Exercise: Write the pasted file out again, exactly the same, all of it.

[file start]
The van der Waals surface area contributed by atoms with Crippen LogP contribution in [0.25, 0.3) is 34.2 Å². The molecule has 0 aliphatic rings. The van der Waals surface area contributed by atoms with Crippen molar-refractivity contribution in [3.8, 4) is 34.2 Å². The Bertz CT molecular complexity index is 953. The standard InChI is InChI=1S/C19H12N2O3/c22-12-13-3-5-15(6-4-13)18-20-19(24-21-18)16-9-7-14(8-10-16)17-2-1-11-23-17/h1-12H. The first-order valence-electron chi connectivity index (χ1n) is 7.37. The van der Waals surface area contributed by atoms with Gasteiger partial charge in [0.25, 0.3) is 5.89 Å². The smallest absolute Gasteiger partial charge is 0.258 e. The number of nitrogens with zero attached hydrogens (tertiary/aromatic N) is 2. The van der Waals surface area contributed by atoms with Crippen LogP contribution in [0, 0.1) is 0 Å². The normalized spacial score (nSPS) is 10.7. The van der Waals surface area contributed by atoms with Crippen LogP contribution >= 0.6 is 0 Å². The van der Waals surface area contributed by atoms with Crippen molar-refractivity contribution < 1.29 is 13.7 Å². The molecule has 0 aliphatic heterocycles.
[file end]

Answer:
The van der Waals surface area contributed by atoms with Crippen LogP contribution in [0.25, 0.3) is 34.2 Å². The molecule has 0 aliphatic rings. The van der Waals surface area contributed by atoms with Crippen molar-refractivity contribution in [3.8, 4) is 34.2 Å². The Bertz CT molecular complexity index is 953. The standard InChI is InChI=1S/C19H12N2O3/c22-12-13-3-5-15(6-4-13)18-20-19(24-21-18)16-9-7-14(8-10-16)17-2-1-11-23-17/h1-12H. The first-order valence-electron chi connectivity index (χ1n) is 7.37. The van der Waals surface area contributed by atoms with Gasteiger partial charge in [0.25, 0.3) is 5.89 Å². The smallest absolute Gasteiger partial charge is 0.258 e. The number of nitrogens with zero attached hydrogens (tertiary/aromatic N) is 2. The van der Waals surface area contributed by atoms with Crippen LogP contribution in [0, 0.1) is 0 Å². The normalized spacial score (nSPS) is 10.7. The van der Waals surface area contributed by atoms with Crippen LogP contribution >= 0.6 is 0 Å². The van der Waals surface area contributed by atoms with Crippen molar-refractivity contribution < 1.29 is 13.7 Å². The molecule has 0 aliphatic heterocycles.